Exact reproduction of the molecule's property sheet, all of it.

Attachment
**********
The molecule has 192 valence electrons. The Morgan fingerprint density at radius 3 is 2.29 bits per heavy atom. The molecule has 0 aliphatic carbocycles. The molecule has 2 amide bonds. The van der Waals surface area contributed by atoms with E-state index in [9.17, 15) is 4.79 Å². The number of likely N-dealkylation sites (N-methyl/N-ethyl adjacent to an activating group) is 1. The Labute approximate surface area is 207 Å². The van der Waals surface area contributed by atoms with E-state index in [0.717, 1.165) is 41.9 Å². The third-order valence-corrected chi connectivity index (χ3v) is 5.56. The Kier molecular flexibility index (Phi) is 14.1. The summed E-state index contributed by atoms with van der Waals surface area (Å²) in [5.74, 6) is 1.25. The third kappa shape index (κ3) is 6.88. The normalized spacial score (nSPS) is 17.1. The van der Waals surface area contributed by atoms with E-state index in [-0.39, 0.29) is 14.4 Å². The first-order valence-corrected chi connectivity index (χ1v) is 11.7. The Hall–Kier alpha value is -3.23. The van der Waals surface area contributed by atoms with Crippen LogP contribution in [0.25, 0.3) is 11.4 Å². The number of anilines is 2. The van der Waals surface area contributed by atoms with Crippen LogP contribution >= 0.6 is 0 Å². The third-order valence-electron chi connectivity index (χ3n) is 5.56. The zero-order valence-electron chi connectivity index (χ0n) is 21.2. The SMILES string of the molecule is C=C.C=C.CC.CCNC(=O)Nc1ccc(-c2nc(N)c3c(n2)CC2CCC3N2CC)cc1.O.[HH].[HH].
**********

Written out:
The molecule has 192 valence electrons. The Morgan fingerprint density at radius 3 is 2.29 bits per heavy atom. The molecule has 0 aliphatic carbocycles. The molecule has 2 amide bonds. The van der Waals surface area contributed by atoms with E-state index in [9.17, 15) is 4.79 Å². The number of likely N-dealkylation sites (N-methyl/N-ethyl adjacent to an activating group) is 1. The Labute approximate surface area is 207 Å². The van der Waals surface area contributed by atoms with E-state index in [0.717, 1.165) is 41.9 Å². The third-order valence-corrected chi connectivity index (χ3v) is 5.56. The Kier molecular flexibility index (Phi) is 14.1. The summed E-state index contributed by atoms with van der Waals surface area (Å²) in [5.74, 6) is 1.25. The third kappa shape index (κ3) is 6.88. The normalized spacial score (nSPS) is 17.1. The van der Waals surface area contributed by atoms with E-state index in [-0.39, 0.29) is 14.4 Å². The first-order valence-corrected chi connectivity index (χ1v) is 11.7. The Hall–Kier alpha value is -3.23. The van der Waals surface area contributed by atoms with Crippen LogP contribution in [0.25, 0.3) is 11.4 Å². The number of anilines is 2. The van der Waals surface area contributed by atoms with Crippen LogP contribution >= 0.6 is 0 Å². The third-order valence-electron chi connectivity index (χ3n) is 5.56. The zero-order valence-electron chi connectivity index (χ0n) is 21.2. The SMILES string of the molecule is C=C.C=C.CC.CCNC(=O)Nc1ccc(-c2nc(N)c3c(n2)CC2CCC3N2CC)cc1.O.[HH].[HH].